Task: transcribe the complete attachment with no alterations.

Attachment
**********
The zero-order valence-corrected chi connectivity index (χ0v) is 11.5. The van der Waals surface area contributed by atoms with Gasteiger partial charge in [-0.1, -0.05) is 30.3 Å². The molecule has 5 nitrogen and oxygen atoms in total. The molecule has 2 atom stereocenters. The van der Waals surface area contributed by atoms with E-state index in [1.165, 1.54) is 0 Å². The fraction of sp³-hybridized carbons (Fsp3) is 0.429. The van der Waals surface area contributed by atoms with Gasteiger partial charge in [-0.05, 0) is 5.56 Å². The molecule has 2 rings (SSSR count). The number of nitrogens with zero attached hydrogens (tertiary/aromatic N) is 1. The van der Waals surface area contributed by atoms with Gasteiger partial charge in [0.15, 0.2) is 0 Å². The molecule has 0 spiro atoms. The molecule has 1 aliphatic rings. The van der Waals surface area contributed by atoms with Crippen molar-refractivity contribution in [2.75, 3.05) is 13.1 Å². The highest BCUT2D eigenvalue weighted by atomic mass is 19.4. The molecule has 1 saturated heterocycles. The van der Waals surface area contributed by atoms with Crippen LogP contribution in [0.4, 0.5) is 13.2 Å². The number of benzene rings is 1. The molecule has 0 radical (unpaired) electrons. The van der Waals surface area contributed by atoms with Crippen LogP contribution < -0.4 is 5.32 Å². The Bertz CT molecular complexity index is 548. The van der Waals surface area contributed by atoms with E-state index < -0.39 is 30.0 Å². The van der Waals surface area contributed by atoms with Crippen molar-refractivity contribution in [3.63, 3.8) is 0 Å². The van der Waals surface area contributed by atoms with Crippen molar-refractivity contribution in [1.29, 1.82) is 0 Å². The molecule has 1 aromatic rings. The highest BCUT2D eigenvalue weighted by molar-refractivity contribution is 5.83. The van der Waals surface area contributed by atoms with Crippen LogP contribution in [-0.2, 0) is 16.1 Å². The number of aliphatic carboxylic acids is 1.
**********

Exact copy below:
The zero-order valence-corrected chi connectivity index (χ0v) is 11.5. The van der Waals surface area contributed by atoms with Gasteiger partial charge in [-0.1, -0.05) is 30.3 Å². The molecule has 5 nitrogen and oxygen atoms in total. The molecule has 2 atom stereocenters. The van der Waals surface area contributed by atoms with E-state index in [1.165, 1.54) is 0 Å². The fraction of sp³-hybridized carbons (Fsp3) is 0.429. The van der Waals surface area contributed by atoms with Gasteiger partial charge in [-0.05, 0) is 5.56 Å². The molecule has 2 rings (SSSR count). The number of nitrogens with zero attached hydrogens (tertiary/aromatic N) is 1. The van der Waals surface area contributed by atoms with Gasteiger partial charge in [0.15, 0.2) is 0 Å². The molecule has 0 spiro atoms. The molecule has 1 aliphatic rings. The van der Waals surface area contributed by atoms with Crippen molar-refractivity contribution in [2.75, 3.05) is 13.1 Å². The highest BCUT2D eigenvalue weighted by atomic mass is 19.4. The molecule has 1 saturated heterocycles. The van der Waals surface area contributed by atoms with Crippen LogP contribution in [0.4, 0.5) is 13.2 Å². The number of benzene rings is 1. The molecule has 0 radical (unpaired) electrons. The van der Waals surface area contributed by atoms with Crippen LogP contribution < -0.4 is 5.32 Å². The Bertz CT molecular complexity index is 548. The van der Waals surface area contributed by atoms with E-state index < -0.39 is 30.0 Å². The van der Waals surface area contributed by atoms with Crippen molar-refractivity contribution in [3.63, 3.8) is 0 Å². The van der Waals surface area contributed by atoms with Crippen molar-refractivity contribution in [1.29, 1.82) is 0 Å². The molecule has 1 aromatic rings. The highest BCUT2D eigenvalue weighted by molar-refractivity contribution is 5.83. The van der Waals surface area contributed by atoms with Crippen LogP contribution in [-0.2, 0) is 16.1 Å². The number of aliphatic carboxylic acids is 1.